(Reuters) - Chesapeake Energy Corp (CHK.N) on Tuesday agreed to buy Texas oil producer WildHorse Resource Development Corp WRD.N in a nearly $4 billion cash-and-stock deal that knocked down the natural gas producer’s shares by more than 12 percent.
Investors have punished shares of oil and gas producers that have struck deals this year for higher production instead of focusing on improved returns. Denbury Resources (DNR.N), Concho Resources (CXO.N) and Diamondback Energy (FANG.O) each fell after disclosing acquisitions this year.
WildHorse shareholders will get either 5.989 shares of Chesapeake common stock, or a combination of 5.336 shares of Chesapeake stock and $3 in cash, for each share held, under terms of the agreement.
The offer implies a 21 percent premium to WildHorse’s closing price on Monday, while the stock-and-cash option represents a 24 percent premium.
The deal, which includes assumption of WildHorse’s debt of $930 million, will increase Chesapeake’s shares outstanding by up to 90 percent, diluting existing holders’ stakes.
WildHorse’s shares were up 4.7 percent at $19.26 while Chesapeake’s fell 46 cents to $3.26 in midday trading amid a volatile market.
“Investors first response any time they see a company focus on growth is to sell off the stock, believing it pushes the free cash flow horizon further out,” said Andrew Dittmar, a mergers and acquisition analyst at DrillingInfo.
The acquisition is expected to give Chesapeake about 420,000 net acres in the Eagle Ford shale and Austin Chalk formations in Texas, and help save between $200 million and $280 million in annual costs over the first five years, the companies said.
The Austin Chalk, which lies atop the Eagle Ford, is undergoing a renaissance as oil producers deploy technology developed in the shale boom to boost output.
“The complementary WildHorse assets build upon our existing Eagle Ford position and with our Powder River Basin position gives us two powerful oil growth engines in our portfolio,” Chesapeake Chief Executive Doug Lawler said on a call with analysts.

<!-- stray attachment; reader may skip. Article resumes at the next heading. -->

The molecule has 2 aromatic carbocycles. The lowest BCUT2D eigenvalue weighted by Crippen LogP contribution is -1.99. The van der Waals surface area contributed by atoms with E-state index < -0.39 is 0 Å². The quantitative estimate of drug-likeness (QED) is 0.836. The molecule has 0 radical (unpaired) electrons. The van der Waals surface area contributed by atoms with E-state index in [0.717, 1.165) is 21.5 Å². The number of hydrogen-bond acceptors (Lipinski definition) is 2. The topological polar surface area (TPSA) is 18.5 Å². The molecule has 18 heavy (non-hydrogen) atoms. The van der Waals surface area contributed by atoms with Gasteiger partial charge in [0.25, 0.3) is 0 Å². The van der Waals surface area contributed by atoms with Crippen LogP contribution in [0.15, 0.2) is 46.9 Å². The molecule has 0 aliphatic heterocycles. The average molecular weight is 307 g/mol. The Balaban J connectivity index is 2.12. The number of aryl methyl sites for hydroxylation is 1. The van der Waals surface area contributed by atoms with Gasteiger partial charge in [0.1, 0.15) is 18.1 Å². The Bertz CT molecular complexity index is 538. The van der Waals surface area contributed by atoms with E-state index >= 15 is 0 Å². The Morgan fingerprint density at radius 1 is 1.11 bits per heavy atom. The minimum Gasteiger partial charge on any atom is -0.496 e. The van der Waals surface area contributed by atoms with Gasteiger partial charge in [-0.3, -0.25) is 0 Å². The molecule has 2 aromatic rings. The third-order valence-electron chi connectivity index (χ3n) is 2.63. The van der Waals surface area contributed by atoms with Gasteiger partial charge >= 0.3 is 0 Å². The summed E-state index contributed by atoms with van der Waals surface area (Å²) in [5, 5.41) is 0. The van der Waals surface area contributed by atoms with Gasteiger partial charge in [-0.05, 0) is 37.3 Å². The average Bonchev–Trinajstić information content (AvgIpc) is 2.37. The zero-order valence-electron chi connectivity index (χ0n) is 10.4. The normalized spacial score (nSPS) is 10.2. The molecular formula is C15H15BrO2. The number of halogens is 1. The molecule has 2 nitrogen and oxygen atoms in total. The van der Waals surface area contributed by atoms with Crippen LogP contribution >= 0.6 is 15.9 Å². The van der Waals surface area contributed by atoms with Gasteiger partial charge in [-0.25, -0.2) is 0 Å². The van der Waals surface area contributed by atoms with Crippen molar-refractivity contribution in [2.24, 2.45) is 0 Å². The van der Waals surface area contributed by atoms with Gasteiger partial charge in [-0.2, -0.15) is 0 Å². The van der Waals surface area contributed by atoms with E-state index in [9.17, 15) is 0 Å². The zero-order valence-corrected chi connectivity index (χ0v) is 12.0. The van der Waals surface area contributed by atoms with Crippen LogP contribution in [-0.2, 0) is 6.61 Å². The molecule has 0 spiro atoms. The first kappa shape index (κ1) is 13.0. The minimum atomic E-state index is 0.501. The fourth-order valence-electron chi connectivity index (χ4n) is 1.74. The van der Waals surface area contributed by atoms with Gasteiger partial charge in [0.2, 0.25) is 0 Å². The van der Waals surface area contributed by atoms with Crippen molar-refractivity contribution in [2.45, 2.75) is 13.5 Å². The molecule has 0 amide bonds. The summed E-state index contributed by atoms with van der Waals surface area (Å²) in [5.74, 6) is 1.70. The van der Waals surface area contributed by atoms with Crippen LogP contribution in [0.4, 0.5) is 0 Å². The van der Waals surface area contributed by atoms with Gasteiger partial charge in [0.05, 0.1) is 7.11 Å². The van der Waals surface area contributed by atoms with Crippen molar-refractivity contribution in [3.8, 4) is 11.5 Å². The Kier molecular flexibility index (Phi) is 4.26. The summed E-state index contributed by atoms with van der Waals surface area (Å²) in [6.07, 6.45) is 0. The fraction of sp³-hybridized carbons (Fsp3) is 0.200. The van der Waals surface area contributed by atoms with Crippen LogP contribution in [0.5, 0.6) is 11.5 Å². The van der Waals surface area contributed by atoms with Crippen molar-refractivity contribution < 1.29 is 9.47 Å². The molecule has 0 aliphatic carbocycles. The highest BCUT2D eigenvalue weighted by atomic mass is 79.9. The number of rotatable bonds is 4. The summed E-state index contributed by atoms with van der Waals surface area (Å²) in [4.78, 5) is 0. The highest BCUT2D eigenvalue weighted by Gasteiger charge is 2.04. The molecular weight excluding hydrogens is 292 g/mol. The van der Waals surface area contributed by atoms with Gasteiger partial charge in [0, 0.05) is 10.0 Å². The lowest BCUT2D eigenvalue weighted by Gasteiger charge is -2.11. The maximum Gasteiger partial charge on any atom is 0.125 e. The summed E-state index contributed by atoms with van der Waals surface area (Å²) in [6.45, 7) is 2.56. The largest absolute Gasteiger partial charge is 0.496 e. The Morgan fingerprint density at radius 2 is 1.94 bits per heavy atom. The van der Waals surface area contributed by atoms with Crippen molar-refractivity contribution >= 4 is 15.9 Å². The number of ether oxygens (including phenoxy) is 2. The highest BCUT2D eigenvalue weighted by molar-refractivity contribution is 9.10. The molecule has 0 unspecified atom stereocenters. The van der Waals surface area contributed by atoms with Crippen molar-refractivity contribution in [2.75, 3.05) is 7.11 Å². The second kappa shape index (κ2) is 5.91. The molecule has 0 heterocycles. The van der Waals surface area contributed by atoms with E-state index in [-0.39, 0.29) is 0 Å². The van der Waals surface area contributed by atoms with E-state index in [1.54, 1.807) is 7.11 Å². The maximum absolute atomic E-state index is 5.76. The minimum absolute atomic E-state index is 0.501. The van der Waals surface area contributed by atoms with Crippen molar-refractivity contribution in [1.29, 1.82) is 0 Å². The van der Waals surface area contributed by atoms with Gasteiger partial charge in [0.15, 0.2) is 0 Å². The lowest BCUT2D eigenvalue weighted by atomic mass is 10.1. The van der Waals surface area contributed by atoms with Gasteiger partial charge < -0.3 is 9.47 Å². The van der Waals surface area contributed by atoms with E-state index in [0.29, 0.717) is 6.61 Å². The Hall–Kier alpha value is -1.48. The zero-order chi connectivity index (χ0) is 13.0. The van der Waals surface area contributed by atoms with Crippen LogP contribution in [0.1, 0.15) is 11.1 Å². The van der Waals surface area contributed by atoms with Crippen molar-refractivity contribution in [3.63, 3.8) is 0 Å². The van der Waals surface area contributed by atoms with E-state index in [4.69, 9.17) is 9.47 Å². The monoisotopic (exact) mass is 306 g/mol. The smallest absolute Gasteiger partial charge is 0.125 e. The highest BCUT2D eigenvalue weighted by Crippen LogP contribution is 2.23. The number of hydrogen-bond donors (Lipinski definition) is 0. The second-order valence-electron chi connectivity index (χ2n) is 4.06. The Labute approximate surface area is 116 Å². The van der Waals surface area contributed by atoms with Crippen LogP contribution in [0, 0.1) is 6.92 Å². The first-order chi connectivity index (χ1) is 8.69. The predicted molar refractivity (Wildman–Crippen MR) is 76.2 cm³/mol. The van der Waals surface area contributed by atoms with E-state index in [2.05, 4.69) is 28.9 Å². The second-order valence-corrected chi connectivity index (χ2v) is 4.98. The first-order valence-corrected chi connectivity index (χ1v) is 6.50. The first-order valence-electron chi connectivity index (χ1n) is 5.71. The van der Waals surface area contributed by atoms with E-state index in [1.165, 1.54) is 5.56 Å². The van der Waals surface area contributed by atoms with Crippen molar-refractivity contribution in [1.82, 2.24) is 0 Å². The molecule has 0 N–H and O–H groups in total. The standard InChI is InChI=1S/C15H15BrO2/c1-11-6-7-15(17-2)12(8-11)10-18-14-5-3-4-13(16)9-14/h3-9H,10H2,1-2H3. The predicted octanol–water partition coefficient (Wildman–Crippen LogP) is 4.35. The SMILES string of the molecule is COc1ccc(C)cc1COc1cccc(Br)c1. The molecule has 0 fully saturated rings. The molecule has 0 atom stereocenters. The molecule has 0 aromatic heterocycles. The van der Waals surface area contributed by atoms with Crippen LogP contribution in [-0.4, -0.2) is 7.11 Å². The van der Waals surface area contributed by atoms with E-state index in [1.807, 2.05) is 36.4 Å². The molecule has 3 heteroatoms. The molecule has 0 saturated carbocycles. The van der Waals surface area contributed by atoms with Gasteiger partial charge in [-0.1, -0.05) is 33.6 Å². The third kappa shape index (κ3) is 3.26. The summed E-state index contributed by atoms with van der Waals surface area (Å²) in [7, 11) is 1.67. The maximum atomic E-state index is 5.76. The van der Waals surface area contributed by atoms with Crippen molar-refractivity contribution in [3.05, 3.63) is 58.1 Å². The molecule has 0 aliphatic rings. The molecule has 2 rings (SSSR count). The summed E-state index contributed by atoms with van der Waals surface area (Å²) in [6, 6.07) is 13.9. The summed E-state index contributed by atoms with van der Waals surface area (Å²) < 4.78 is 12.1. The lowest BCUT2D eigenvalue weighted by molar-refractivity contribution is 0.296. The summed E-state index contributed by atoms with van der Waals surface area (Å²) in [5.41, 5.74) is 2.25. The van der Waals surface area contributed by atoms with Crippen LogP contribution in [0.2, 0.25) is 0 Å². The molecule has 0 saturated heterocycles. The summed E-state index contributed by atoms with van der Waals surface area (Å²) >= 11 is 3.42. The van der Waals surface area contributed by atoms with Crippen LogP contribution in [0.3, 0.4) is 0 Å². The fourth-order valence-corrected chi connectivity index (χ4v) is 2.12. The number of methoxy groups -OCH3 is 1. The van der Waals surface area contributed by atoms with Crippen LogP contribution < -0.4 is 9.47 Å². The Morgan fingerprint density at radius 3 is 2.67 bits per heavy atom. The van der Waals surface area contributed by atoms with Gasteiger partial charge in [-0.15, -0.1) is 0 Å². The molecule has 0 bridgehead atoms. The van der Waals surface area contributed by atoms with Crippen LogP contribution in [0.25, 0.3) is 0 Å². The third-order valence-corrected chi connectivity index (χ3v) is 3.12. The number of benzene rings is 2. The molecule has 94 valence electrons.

Chesapeake has been directing its capital toward oil production against a backdrop of rising crude prices and declining natural gas prices. The combination would reduce the company’s gas-to-oil split to 68 percent gas, from 72 percent, said analysts at Sanford C. Bernstein.
Lawler said the acquisition would allow Chesapeake to generate free cash flow “much sooner” than without the deal. The company aims to generate free cash flow equal to costs in 2020, he said Tuesday.
The Oklahoma City-based company said its shareholders will own about 55 percent of the combined company, while WildHorse shareholders, including private-equity firm NGP, will own the rest.
Chesapeake said it plans to finance the cash portion of the deal, expected to be between $275 million and $400 million, through its revolving credit facility.
Oklahoma-based Chesapeake posted a net profit of $60 million for the third quarter, following a loss of $41 million a year earlier.
Excluding one-time items, the company earned 19 cents a share, topping estimates for 15 cents, according to Refinitiv data.
Revenue rose to $2.42 billion from $1.94 billion.
Reporting by Laharee Chatterjee in Bengaluru; additional reporting by Gary McWilliams in Houston; Editing by Sai Sachin Ravikumar and Bernadette Baum